Mechanical Ventilation Explained Clearly – Ventilator Settings & Modes

By Adem Lewis / in , , , , , , , , , , , , , , , , , , , , , , , , , , , , , /

Welcome to another MedCram lecture. We’re going to talk about mechanical ventilation. This is meant to be an introduction to mechanical
ventilation. If you’ve never done mechanical ventilation
before we’re going to introduce you to the basics so you can go in and actually feel
competent about managing a patient on a ventilator. This is often a daunting task because typically
these patients are critical, but actually the basics are fairly graspable and we’re
going to go through those now. This is a series that’s going to actually
go through a number of different lectures. We’re going to start with the basics starting
right now. The first thing you’ve got to know is you’ve
got to know the definition of some of these things. You’ve got the patient. That’s pretty easy. Then you’ve got this thing coming out of
their mouth. That’s the endotracheal tube. We’re going to show this a little bit more
later. Then, you have it hooked up to a big machine
with a bunch of knobs on it, and dials and output. This is what we know as the ET tube. That’s the endotracheal tube. Then finally you’ve got the actual ventilator. That’s important to know because sometimes
people are intubated. That means we put a tube down into their mouth
because they need airway protection. Sometimes we do it, in other words, because
they can’t protect their airway. They can’t protect stuff, liquids and solids,
from going down their airway where that stuff shouldn’t go. Needlessly because of this, it’s not too
comfortable. We’ve got to sedate them and when we sedate
them, we’ve got to put them on a ventilator. That might be one reason we would have to
do this. The other reason is because they can protect
their airway okay but they just can’t breathe on their own. They’re struggling to breathe so we help
them out with the mechanical portion of breathing and that’s where the ventilator comes in. The way we deliver that is through the endotracheal
tube. It’s kind of important to know what an endotracheal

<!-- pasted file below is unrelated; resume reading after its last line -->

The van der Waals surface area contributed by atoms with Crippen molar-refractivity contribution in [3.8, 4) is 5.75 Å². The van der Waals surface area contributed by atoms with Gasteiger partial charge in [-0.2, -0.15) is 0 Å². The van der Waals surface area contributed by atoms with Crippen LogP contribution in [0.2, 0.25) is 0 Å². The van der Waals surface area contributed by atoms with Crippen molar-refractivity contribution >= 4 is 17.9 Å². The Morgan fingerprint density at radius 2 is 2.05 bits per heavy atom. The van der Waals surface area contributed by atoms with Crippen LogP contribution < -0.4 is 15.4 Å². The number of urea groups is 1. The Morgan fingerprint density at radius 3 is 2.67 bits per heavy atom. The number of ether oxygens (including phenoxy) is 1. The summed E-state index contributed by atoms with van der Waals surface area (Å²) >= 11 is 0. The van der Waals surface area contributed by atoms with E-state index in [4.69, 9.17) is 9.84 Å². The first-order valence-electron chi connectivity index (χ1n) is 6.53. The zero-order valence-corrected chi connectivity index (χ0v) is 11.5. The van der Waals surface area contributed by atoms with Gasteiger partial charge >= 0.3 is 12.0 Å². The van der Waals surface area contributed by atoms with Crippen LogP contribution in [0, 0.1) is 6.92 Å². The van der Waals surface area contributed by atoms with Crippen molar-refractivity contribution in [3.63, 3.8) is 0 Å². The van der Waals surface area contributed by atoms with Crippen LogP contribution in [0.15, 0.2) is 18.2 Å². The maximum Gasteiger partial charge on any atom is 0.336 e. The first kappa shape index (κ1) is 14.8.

tube looks like. The basic is pretty much the same all the
way around. It’s this long tube that kind of looks like
this. That’s the part that connects to the ventilator. This is the part that goes inside the patient. Actually, you’ll see that there is a balloon
on the end of that endotracheal tube and the thing that allows you to blow it up is a little
thing that goes up, called the pilot balloon. It goes up. Actually, the pilot part comes out and it
looks like a little pilot balloon that you can kind of feel what the pressure is. Then there’s a little part where you can
inject air into it. When this goes down and you intubate somebody
it goes into their mouth past their vocal cord, specifically, and down into the trachea. The vocal cords usually end up about right
here so this is going down into somebody’s trachea. Then usually it branches off. You’ve got the left and the right main stem
bronchus. Here you have the endotracheal tube going
down. Now, this balloon gets inflated here so that
stuff that might make it down here doesn’t go past and go into the lungs. It’s called airway protection. We blow up the balloon here after we intubate
them to make sure that happens. In some versions of this still have a little
device right here that also comes out. The purpose of that is to suck secretions
that might come up and go out and that’s called subglottic suctioning. That’s kind of an option. This is the basic anatomy of an endotracheal
tube. Of course we just talked about the ventilator. That’s got a bunch of buttons and whistles
and things were going to talk about a little bit. Going back to our patient again. We’ve got our endotracheal tube. We’ve got our ventilator. What’s the purpose of this ventilator? The purpose of the ventilator is to maintain
homeostasis between the due gas concentrations that we’re talking about here, which is
carbon dioxide and oxygen. Oxygen is being put into the patient and carbon
dioxide is coming out. For the most part we want to keep those close
to normal. There’s some exceptions to that. Here’s the point though. There’s many different ways to put air into
somebody. We can say we’re going to put air into somebody
based on volume. We’re going to put a certain X amount of
volume into somebody and then let it come back out. That’s one way of doing it. Another way of ventilating somebody is saying
we’re going to inflate them to a certain pressure. We’re going to have this ventilator put
a certain amount of pressure into the patient and then when the pressure is released it’s
going to come back out. We can do that. Now, we can do it at a certain rate. We can do this fast and we can do it slow
so in other words, how many breaths per minute. We can also adjust the flow rate. In other words, we can put a certain volume
in but we can get that volume slowly or we can give that volume very quickly. The other thing that we can do is we can decide
how much pressure to leave in there at the end of when we put the air in and then we
can decide how much pressure to leave in there after we’re done putting the air in. Finally, we can decide how much oxygen we
want to put in there. How much? We can put a lot or we can put a little. Now, just to further complicate this just
so you can kind of see where we’re going with this, we can have the ventilator be in